Categorized | Jewish History, Rotto_Gary, USA

U.S. should take down all Confederate symbols

By Gary Rotto

Gary Rotto

Gary Rotto

SAN DIEGO — Since the murders at Emanuel AME church a few weeks ago, I’ve struggled looking for the right words to express my feelings on the so called “Southern Culture” as symbolized by the Confederate flag.  It is amazing to me that we tolerate the rewriting of history as a way to “mend” the divisions witnessed by the attempted secession of slave states in the mid 19th Century.  Supposedly, the victors get to write history.  But why do Americans tolerate the whitewashing of evil perpetuated on our soil?

I’ll paraphrase what my daughter rhetorically asked “they fought us, they lost. Why does that flag still fly anywhere?”  More that the simple winning or losing a war, this flag, symbolized slavery.  The whitewashing (pun intended) of the intent of the Confederacy suggests that this war was about State’s Rights.  The Confederacy was about State’s Rights as much the Nazis were about rebellion from economic sanctions from the rest of Europe.  The Nazis war was to promote one race over another, about the extermination of the Jewish people and about an ideology.

As Professor James  W. Loewen points out in the Washington Post, President Franklin Pierce and President James Buchanan, the two presidents immediately preceding President Lincoln, were part of the pro-Southern wing of the Democratic Party.  During their time in office, the federal government passed and sought to enforce the Fugitive Slave Act, an act that mandates that if a slave escaped to a free state that state must return the slave to his or her master in the south.  Any federal official who did not arrest a runaway slave was liable to pay a fine.  States such as Iowa, Pennsylvania and Maine passed laws – state laws – to prevent the federal government from enforcing the Fugitive Slave Act.  Slave states were incensed and demanded that the Federal government impose its power to override those state laws and enforce the Fugitive Slave Act.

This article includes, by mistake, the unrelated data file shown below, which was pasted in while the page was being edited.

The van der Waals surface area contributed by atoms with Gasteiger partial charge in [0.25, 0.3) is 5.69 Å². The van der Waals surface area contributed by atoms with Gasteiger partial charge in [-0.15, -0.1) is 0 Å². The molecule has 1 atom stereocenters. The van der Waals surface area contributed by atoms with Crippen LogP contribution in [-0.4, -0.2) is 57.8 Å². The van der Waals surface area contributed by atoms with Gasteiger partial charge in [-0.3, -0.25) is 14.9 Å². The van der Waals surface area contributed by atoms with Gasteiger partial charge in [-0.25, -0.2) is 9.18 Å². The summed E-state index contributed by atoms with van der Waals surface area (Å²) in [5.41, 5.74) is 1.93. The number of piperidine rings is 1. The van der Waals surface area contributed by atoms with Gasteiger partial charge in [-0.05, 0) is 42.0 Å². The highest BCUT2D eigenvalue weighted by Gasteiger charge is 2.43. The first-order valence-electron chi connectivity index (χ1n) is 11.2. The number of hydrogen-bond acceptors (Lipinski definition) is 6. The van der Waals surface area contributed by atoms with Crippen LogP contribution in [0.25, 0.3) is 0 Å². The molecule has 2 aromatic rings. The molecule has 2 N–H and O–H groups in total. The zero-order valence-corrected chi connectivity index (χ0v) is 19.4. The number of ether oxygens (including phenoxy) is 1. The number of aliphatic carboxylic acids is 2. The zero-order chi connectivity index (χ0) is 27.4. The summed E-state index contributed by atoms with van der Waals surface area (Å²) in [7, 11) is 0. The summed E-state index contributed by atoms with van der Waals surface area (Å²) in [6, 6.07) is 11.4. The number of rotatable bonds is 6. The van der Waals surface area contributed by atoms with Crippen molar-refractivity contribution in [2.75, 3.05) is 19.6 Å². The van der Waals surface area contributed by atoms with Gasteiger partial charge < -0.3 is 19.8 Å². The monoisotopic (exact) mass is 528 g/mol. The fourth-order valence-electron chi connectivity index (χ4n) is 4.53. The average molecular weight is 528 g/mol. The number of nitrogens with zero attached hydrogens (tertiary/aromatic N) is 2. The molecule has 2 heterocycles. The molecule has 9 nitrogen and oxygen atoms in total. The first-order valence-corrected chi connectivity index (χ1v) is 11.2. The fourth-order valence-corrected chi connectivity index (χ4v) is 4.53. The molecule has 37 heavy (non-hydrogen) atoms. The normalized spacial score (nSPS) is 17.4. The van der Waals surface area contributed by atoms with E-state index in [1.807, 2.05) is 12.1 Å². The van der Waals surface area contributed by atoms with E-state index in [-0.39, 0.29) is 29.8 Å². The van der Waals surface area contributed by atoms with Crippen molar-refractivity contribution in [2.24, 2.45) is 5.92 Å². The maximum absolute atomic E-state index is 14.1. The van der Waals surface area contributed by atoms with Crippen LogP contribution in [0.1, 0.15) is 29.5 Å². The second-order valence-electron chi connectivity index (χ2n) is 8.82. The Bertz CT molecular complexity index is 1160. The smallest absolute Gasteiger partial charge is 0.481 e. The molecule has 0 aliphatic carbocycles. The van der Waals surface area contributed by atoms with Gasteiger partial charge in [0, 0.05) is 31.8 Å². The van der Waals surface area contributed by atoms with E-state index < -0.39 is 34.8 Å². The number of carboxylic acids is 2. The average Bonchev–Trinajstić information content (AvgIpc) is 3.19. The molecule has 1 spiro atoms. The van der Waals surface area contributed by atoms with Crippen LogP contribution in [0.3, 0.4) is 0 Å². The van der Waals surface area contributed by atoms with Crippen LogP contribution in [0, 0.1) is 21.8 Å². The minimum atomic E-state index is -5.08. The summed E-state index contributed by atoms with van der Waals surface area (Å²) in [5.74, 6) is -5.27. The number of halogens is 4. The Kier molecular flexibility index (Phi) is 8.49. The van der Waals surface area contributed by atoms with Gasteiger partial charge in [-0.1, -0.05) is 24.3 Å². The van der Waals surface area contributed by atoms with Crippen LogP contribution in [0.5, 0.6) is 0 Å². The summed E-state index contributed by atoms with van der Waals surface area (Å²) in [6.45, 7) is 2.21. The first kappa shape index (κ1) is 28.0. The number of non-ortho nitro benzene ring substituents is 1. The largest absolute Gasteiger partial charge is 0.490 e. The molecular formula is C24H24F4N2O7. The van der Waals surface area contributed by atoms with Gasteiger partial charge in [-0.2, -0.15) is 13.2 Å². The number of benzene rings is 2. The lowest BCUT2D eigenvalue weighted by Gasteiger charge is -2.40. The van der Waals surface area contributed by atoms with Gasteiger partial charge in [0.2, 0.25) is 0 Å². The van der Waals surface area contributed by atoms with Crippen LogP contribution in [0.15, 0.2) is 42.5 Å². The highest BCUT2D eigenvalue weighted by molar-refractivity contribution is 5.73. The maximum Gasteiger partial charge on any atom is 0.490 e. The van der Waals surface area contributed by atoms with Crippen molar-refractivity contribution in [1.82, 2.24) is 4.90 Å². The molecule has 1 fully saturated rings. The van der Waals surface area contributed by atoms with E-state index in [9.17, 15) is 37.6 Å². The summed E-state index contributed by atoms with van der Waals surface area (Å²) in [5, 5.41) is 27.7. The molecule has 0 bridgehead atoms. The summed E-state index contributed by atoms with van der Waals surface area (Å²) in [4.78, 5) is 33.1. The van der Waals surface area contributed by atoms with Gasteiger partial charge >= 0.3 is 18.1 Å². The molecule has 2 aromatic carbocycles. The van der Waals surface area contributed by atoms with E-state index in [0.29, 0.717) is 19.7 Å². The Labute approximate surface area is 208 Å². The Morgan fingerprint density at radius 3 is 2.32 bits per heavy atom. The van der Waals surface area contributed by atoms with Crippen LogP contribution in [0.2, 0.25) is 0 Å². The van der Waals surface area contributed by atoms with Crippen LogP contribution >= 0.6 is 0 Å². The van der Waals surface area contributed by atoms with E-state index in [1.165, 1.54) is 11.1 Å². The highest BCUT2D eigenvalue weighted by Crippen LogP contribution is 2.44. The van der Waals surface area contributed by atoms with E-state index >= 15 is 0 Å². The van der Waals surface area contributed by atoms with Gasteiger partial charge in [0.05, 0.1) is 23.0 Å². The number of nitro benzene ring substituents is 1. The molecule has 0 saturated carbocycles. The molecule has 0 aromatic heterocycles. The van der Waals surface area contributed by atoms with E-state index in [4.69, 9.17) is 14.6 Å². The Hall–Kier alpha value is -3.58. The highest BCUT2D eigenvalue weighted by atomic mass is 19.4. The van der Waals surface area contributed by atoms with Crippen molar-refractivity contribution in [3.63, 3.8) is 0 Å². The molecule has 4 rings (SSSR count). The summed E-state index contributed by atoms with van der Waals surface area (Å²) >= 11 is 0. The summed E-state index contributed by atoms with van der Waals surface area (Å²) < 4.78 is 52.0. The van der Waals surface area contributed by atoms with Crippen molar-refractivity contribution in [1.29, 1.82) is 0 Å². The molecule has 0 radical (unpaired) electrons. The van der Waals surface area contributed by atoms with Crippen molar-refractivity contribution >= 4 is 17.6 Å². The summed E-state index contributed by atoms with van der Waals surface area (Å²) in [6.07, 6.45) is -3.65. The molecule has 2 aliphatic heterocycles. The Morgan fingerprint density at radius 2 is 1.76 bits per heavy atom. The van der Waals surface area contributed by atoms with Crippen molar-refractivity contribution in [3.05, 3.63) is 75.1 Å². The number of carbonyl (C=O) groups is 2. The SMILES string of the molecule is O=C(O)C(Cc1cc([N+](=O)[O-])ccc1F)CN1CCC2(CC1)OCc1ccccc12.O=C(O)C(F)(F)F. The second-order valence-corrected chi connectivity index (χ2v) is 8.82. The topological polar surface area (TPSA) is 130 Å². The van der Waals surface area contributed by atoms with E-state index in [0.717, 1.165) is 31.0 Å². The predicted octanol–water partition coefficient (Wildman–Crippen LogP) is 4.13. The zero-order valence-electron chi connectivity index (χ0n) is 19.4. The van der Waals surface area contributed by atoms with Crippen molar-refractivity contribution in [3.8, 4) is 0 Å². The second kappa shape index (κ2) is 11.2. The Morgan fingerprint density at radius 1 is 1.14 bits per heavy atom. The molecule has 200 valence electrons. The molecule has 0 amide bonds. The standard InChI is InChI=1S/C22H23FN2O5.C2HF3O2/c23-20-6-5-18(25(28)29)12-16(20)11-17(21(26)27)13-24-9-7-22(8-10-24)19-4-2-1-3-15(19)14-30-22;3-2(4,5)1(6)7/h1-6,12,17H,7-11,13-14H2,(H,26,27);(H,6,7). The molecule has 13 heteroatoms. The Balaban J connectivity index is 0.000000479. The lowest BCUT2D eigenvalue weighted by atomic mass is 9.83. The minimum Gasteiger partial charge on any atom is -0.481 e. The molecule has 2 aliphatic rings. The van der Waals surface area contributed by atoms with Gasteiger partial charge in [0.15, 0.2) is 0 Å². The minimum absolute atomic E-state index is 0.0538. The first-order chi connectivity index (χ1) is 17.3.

The Texas secession statement expresses the true intent of the Confederacy:

We hold as undeniable truths that the governments of various States, and the confederacy itself, were established exclusively by the white race, for themselves and their posterity; that the African race had no agency in their establishment; that they were rightfully held and regarded as inferior and dependent race, and in that condition only could their existence in this country be rendered beneficial or tolerable.

Take out the last part about “existence in this country” and substitute “Jewish” for “African” and what do you have?  Nazi Germany.   One may ask, “Which is a greater evil:  enslavement of a people or extermination?”  The point is that both are pure evil.

My friend, Will, was born and raised in the South.  He points that there has been a “de-nazification of Europe”.  “There are no monuments to Hitler in Germany.  It’s illegal to make the Nazi salute.  It’s illegal to fly the Nazi flag.”  He notes that anti-Semitism in Europe is still alive and well, “but it has been handicapped by making it impossible to celebrate its clearest symbols.”

Besides Confederate flags flying in several state capitols until the past few weeks, we have “Civil War Re-enactments.” You can buy the grey hats of the Confederate army, and there are monument to Confederate generals in many states.   These symbols of evil have been allowed to persist well beyond the time during which they should have been ultimately destroyed.

As Jews, we have strong, visceral feelings when we see the swastika or an image of Hitler.  It hits us in the pits of our stomach, sends chills down our spines, and evokes strong images in our minds.  We must understand what it means to those whose families, whose histories were affected by slavery, by what the Confederacy stood for and what that flag symbolizes.

It is but a day before the Klu Klux Klan of North Carolina mobilizes to hold a pro-Confederate flag rally at South Carolina’s capitol. We should work to eliminate these images in America, to remove those names from schools, to take down those monuments, to pressure retailers from selling symbols of both the Nazi and Confederate government.

We would not allow the history of Europe during World War II to be whitewashed.  Neither must we allow the history of the Southern Confederacy to be laundered or exonerated.

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Rotto is a freelance writer based in San Diego.  You may comment to gary.[email protected]

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